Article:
We saw Hallan in Shoreditch in February, and after no prior introduction to the band, we got excited.
A recording studio, bar, kitchen, venue. The Strongroom Bar is a venue with much character and even more history. The Strongroom Bar started as a small set of recording studios claiming host to names such as The Proclaimers and The Chemical Brothers.
The location grew into a bar, kitchen, and venue and has since hosted the likes of Nilüfer Yanya, JP Cooper, Skinny Lister, and now, Hallan.
From the moment they appeared in the downstairs room in which a few dozen of us were huddled, they carried a presence that inspired the expectation that there was something significant about to happen.
The third of four acts on the line-up that evening, the band stepped on stage (more of a raised platform, as you get in small independent venues such as this), and immediately a wall of beautiful, glorious noise was presented.
Hallan are a cog in a much larger machine at the moment, a machine producing a fascinating post-punk spectacle. With bands such as IDLES, Viagra Boys, and Yard Act appealing to new audiences, it’s clear there is a growing and welcoming space for a band like Hallan.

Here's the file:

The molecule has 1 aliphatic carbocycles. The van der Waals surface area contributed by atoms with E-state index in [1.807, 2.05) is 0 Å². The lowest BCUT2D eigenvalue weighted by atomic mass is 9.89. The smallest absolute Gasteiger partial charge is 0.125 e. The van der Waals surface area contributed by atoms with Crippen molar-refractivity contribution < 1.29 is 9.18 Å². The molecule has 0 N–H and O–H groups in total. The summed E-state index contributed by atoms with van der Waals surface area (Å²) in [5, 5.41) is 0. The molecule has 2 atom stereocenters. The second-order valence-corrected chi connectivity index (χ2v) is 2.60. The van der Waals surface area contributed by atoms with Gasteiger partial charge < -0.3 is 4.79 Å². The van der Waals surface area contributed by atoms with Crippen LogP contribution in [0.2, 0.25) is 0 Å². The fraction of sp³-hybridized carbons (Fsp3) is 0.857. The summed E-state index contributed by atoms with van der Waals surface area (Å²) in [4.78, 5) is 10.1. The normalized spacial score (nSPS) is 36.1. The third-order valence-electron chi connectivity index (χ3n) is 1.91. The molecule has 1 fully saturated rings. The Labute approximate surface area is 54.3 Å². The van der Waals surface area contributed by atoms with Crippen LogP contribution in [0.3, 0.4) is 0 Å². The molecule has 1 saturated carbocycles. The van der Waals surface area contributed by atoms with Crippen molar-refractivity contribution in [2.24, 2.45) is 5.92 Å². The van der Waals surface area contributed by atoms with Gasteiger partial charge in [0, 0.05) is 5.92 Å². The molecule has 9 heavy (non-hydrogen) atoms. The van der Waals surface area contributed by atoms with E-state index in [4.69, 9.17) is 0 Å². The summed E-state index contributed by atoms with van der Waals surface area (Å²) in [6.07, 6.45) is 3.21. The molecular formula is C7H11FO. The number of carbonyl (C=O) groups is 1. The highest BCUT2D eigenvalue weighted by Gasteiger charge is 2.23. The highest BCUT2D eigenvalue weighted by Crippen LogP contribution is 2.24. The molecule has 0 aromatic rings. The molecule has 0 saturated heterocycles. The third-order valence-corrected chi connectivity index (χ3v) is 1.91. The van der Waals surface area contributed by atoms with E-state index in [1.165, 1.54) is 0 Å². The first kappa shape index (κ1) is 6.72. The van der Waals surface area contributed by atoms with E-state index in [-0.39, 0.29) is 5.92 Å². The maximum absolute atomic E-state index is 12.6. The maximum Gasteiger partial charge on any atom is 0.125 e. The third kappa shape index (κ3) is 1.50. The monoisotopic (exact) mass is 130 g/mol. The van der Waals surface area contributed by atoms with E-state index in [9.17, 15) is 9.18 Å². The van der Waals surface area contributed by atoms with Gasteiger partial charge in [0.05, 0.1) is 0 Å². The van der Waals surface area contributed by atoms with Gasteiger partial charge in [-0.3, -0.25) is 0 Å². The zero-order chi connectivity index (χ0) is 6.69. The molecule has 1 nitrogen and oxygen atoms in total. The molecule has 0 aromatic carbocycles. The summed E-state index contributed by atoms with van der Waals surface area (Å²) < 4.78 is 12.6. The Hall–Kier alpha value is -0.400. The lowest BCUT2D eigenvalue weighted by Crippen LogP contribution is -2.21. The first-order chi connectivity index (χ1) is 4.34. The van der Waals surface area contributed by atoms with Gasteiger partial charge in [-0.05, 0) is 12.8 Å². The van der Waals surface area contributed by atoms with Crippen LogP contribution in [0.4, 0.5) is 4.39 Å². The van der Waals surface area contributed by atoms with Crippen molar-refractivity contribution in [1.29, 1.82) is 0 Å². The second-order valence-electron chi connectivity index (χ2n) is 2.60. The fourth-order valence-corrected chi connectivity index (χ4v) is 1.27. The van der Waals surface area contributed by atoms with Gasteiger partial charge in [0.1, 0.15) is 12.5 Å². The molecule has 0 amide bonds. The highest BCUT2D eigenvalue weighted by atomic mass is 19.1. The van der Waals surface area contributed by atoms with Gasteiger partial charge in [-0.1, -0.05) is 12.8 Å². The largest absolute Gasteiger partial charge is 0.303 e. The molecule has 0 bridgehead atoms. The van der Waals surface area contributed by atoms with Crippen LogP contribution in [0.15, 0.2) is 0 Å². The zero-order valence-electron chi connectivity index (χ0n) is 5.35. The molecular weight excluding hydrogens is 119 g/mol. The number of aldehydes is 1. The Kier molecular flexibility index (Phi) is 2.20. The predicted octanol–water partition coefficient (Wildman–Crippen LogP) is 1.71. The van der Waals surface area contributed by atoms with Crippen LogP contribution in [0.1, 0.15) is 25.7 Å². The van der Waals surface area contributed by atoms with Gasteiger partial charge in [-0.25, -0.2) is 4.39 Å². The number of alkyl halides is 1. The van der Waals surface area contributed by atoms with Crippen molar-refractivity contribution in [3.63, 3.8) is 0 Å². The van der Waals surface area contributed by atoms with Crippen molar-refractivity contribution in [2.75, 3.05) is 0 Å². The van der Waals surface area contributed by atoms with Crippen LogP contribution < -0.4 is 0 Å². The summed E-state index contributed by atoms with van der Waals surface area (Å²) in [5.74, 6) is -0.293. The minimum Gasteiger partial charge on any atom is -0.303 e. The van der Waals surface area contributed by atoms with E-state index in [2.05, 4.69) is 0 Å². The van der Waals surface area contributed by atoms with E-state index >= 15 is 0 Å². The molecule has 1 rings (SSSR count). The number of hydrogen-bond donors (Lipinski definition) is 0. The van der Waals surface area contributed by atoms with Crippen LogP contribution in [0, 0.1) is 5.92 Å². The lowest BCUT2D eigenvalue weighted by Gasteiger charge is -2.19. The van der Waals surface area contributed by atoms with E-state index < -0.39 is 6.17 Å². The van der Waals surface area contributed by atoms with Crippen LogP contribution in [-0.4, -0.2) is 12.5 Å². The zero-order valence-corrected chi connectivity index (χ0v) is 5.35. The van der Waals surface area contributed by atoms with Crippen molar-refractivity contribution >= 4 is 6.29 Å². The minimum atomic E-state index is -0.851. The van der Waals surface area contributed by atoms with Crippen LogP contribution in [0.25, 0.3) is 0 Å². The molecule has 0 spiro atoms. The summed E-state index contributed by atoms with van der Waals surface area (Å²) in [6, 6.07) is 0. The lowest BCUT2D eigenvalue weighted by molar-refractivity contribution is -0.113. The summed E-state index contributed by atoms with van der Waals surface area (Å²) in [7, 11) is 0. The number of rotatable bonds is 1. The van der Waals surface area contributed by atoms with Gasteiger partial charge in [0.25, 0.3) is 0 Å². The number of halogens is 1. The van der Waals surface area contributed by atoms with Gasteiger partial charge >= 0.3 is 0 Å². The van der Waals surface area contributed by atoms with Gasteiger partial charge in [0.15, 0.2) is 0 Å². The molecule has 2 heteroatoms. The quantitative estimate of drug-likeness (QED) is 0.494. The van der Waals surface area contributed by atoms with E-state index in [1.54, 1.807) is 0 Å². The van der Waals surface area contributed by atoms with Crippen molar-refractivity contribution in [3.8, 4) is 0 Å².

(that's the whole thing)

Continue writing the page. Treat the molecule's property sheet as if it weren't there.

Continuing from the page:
This isn’t to say Hallan are not unique however, an intense charisma that the band carries paired with a unique delivery of social-political lyric makes for a special experience.
Performatively, the band feels far more mature than is the case. An early outgrowth of their stage size is evidenced by the fact that lead singer Conor repeatedly knocked over his stage synth as a result of his active performance. Viva la Rock-and-roll I guess.
A particularly poignant moment in the set was when Conor hopped off the stage into the audience, bringing his electric charisma down with him, in that moment we were on his level, face-to-face, all a part of the performance.
Portsmouth-based glorious lyrical noise, do not miss out on the opportunity to catch Hallan, a band who no doubt we’ll be hearing about more and more.